You may have heard “You might be right but you might also be ‘dead’ right.” This is where we get that phrase which has been bastardized into an argument for PRO edge riding Vs. LANE CONTROL. The creeping idea, much like a bad ‘B’ horror film, is that from out of nowhere a motorist is going to run you over from behind. This has happened to people, which only reinforces their pre-conceived notion. But it has happened to people who ARE EDGE RIDING! *

Lane control works to help good drivers from making bad choices. There is no infrastructure on this earth which will prevent bad drivers from making bad choices. Nor will that infrastructure protect cyclists from bad drivers who make bad choices, as explained in Homicidal Maniac.

Which is why we need to take driving seriously.

It isn’t enough to educate law enforcement or have them “Get tough on motor vehicle crime,” those are old ’80s ideas and we don’t need another “War.”

We need education.

I personally believe that 90% of motorists are 100% uneducated on the value of operating at lower speeds and obeying traffic signals. I also believe that our lax enforcement of existing laws and current infrastructure are due to poor education and biased education.

There is so much room for improvement on education alone.

Education is a thankless, unsexy, and daunting task. But it can be done.

For anyone who says “we’ve had education for the past 50-100 years and it hasn’t done anything,” is presenting a straw man argument. Did you take a class at school to learn how to operate a bicycle and obey traffic laws on your bicycle? I didn’t think so. Did you have any questions on your driver’s test about how to operate around bicycles? I didn’t think so.

That’s just the surface of education. There is so much more education to be had, but we won’t have it as long as the “bicycle specific infra. only cult” has their way. These are the people who shout you down when you mention education. They are also the people who sit on your panel at John J. College of Criminal Justice during the Left Forum and smirk when you mention education. (Cough cough TransAlt.)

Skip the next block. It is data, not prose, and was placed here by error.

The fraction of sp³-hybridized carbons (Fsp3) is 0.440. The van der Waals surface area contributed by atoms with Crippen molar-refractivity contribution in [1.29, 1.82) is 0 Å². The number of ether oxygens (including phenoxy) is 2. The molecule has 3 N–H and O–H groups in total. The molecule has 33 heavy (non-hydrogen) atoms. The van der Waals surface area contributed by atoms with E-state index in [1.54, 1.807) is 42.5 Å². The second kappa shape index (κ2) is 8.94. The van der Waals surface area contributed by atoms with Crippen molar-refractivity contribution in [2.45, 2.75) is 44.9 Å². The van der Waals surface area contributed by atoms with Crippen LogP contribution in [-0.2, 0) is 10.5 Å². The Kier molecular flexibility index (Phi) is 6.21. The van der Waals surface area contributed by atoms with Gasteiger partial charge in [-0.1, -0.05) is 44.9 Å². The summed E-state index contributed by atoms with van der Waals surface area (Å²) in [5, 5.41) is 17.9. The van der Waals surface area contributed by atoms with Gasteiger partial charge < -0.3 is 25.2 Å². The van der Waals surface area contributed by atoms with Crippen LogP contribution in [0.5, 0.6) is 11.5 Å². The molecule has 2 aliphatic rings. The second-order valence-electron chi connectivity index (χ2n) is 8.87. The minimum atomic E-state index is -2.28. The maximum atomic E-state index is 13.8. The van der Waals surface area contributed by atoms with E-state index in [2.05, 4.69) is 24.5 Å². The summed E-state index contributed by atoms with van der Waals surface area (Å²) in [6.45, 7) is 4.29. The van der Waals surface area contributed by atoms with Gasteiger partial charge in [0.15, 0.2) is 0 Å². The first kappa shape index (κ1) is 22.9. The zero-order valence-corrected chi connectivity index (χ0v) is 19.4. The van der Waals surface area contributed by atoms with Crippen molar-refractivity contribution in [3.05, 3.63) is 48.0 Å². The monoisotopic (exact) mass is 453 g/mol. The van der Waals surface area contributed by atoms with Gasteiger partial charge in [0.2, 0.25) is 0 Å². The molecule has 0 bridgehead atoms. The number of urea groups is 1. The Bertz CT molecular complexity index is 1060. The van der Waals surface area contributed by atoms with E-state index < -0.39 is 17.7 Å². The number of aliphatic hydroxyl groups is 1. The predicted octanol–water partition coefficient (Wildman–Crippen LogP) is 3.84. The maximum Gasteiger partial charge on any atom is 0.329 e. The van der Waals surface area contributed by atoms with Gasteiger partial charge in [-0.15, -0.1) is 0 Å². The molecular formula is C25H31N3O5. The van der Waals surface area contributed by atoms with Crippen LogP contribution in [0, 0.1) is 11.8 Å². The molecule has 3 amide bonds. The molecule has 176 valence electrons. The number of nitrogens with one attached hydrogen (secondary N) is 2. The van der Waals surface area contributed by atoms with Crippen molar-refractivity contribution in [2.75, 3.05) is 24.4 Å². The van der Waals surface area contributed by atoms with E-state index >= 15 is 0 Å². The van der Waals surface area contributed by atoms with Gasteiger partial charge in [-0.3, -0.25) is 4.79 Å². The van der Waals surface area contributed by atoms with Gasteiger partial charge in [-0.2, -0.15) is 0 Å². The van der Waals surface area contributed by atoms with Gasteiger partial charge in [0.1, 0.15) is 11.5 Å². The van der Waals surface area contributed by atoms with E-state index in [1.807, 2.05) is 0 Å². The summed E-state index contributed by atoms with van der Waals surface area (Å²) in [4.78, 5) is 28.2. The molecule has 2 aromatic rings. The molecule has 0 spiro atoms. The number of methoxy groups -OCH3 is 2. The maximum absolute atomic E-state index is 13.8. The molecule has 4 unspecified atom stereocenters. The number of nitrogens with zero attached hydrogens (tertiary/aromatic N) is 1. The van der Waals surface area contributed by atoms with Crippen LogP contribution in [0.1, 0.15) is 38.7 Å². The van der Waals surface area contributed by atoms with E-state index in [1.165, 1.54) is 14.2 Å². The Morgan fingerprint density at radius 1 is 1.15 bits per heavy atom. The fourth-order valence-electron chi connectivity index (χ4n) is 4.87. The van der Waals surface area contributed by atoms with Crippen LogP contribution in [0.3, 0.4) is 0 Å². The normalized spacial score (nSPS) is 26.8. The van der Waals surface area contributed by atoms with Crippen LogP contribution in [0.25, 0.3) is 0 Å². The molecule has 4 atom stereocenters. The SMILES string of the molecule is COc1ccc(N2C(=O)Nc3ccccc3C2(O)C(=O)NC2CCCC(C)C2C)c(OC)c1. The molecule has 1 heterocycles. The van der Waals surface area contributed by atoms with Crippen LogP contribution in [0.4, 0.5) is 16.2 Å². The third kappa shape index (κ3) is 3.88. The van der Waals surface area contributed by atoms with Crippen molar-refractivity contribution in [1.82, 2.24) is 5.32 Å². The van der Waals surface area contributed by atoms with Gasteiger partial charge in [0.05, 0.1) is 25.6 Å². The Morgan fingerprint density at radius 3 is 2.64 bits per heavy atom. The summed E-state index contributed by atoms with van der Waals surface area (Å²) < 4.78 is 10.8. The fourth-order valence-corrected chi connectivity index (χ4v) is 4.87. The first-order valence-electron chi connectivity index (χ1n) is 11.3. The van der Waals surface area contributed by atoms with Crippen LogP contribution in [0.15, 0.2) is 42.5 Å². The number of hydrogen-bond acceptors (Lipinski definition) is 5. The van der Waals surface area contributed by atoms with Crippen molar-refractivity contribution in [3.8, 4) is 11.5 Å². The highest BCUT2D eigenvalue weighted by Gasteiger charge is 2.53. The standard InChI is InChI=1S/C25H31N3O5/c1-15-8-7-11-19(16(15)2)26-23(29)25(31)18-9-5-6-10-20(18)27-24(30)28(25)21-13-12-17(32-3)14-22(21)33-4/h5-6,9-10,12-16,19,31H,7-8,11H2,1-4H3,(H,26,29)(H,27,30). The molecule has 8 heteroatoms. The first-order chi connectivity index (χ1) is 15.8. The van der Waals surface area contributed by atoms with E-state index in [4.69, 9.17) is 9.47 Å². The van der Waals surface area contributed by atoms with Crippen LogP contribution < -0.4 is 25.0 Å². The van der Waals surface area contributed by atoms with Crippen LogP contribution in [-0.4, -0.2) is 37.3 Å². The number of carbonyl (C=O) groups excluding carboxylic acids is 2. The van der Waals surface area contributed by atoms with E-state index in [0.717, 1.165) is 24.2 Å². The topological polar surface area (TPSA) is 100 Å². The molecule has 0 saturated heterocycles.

Education is important. So important that other countries have made higher education a “right for all” by making it free.

Infrastructure is important but you can ride your bicycle in the worst infrastructure possible and still do so safely, when you’re educated. Like I did.

DRIVERS ARE RESPONSIBLE

When I read or listen to people’s arguments about how bad drivers are so bad and so frequent that we have to have special infra because there are just TOO MANY distractions for modern day drivers. I see a person who doesn’t want to take responsibility for their own actions. They are making excuses and wanting to blame everything and everyone else for their own poor choices.

Nobody is forcing you to drive distracted.

Nobody is forcing you to drive at speeds unsafe for road conditions.

You alone are to blame.

It used to be that an auto crash was so impactful that people “felt” that “the horror” of the crash was punishment enough. The knowledge that you took someone’s life was knowledge that you’d have to live with for the rest of your life.

How soul crushing.

Now, thanks in part to religion, we can pray all that away. Our prayers will forever lift up those killed and ease the burden of anyone who did the killing. A little religious dusting up and a healthy dose of conservative “it’s my God given right,” values and they are off and zooming towards their next collision. With the help of the auto insurance lobby, all auto wrecks are paid for by insurance. And if you’re well to do, especially if, you’ll hear people talking about the “Better Car” they’re going to buy instead of how torn up they are that they took a life. That doesn’t mean that I think we shouldn’t have insurance. I think that we have used insurance as an excuse to do bad things in our autos. TOWANDA!!

Who would not want to drive without fear of having an accident and not lose a lot of money ? With it, you can cover all traffic complications. This type of car insurance is especially necessary if you drive the car for someone else or a company car. Even driving a car on a loan would be much safer if you fully insured cheap full coverage auto insurance. Via: ReadingRobot

But ingrained in our psyche is that old idealism about “surviving an auto crash is punishment enough.” I’m sure you’ve heard “Let the punishment fit the crime,” in auto traffic injuries and fatalities it’s rare to see the punishment fit the crime. We have a winking idealism to “minor traffic” infractions.

Whether a defendant – the person convicted of a crime – broke a state or federal law, when it comes determining his punishment or sentence, an overriding concern is that it be proportional to his crime. In other words, the punishment should “fit the crime.” The idea is easy to understand. We don’t want to send people to prison for minor traffic offenses. Putting that idea into action, however, isn’t always so simple. Via: LawyersDotCom

In Conclusion:

I believe we need to revisit driver responsibility and figure out effective ways of getting the message across to people.

YOU ARE RESPONSIBLE FOR HOW YOU DRIVE.

Thank goodness traffic wasn’t too badly impacted. (Sarcasm)

I’m (not) sorry, reporting with emphasis about traffic being congested due to a crime scene isn’t good reporting.

http://www.wkyt.com/content/news/Deadly-crash-involving-bicyclist-in-Bourbon-County-376000511.html

My heartfelt condolences to all my cycling friends in Lexington Kentucky and to the family of Dr. David Cassidy.